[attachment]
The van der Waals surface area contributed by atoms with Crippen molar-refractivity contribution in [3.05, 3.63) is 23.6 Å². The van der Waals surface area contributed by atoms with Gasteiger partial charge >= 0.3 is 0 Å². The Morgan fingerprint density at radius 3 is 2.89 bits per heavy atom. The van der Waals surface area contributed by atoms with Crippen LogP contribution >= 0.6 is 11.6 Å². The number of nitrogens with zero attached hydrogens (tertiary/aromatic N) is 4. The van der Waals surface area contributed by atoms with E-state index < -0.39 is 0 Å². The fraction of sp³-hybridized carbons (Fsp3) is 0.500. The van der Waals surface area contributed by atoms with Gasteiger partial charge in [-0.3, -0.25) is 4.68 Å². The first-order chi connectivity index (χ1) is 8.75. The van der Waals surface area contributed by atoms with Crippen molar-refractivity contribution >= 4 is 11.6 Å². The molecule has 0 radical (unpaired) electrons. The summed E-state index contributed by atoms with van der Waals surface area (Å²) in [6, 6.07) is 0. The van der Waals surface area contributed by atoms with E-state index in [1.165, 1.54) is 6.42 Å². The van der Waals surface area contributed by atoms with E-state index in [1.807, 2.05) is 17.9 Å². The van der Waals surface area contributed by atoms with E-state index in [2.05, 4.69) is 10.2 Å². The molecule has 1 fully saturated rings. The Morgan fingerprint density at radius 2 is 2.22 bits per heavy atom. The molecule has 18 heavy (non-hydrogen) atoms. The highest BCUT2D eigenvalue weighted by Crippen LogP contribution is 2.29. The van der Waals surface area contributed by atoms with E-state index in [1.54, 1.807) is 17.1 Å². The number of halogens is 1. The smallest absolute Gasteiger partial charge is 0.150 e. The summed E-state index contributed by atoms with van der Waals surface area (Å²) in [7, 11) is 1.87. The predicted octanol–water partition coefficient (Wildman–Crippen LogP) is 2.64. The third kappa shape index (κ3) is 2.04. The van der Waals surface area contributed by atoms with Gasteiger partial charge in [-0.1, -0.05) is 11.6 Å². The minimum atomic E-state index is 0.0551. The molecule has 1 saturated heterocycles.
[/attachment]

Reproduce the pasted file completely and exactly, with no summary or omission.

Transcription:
The van der Waals surface area contributed by atoms with Crippen molar-refractivity contribution in [3.05, 3.63) is 23.6 Å². The van der Waals surface area contributed by atoms with Gasteiger partial charge >= 0.3 is 0 Å². The Morgan fingerprint density at radius 3 is 2.89 bits per heavy atom. The van der Waals surface area contributed by atoms with Crippen LogP contribution >= 0.6 is 11.6 Å². The number of nitrogens with zero attached hydrogens (tertiary/aromatic N) is 4. The van der Waals surface area contributed by atoms with E-state index < -0.39 is 0 Å². The fraction of sp³-hybridized carbons (Fsp3) is 0.500. The van der Waals surface area contributed by atoms with Gasteiger partial charge in [-0.3, -0.25) is 4.68 Å². The first-order chi connectivity index (χ1) is 8.75. The van der Waals surface area contributed by atoms with Crippen molar-refractivity contribution >= 4 is 11.6 Å². The molecule has 0 radical (unpaired) electrons. The summed E-state index contributed by atoms with van der Waals surface area (Å²) in [6, 6.07) is 0. The van der Waals surface area contributed by atoms with E-state index in [1.165, 1.54) is 6.42 Å². The van der Waals surface area contributed by atoms with E-state index in [1.807, 2.05) is 17.9 Å². The van der Waals surface area contributed by atoms with E-state index in [2.05, 4.69) is 10.2 Å². The molecule has 1 fully saturated rings. The Morgan fingerprint density at radius 2 is 2.22 bits per heavy atom. The molecule has 18 heavy (non-hydrogen) atoms. The highest BCUT2D eigenvalue weighted by Crippen LogP contribution is 2.29. The van der Waals surface area contributed by atoms with E-state index in [1.54, 1.807) is 17.1 Å². The number of halogens is 1. The smallest absolute Gasteiger partial charge is 0.150 e. The summed E-state index contributed by atoms with van der Waals surface area (Å²) in [7, 11) is 1.87. The predicted octanol–water partition coefficient (Wildman–Crippen LogP) is 2.64. The third kappa shape index (κ3) is 2.04. The van der Waals surface area contributed by atoms with Gasteiger partial charge in [-0.1, -0.05) is 11.6 Å². The minimum atomic E-state index is 0.0551. The molecule has 1 saturated heterocycles.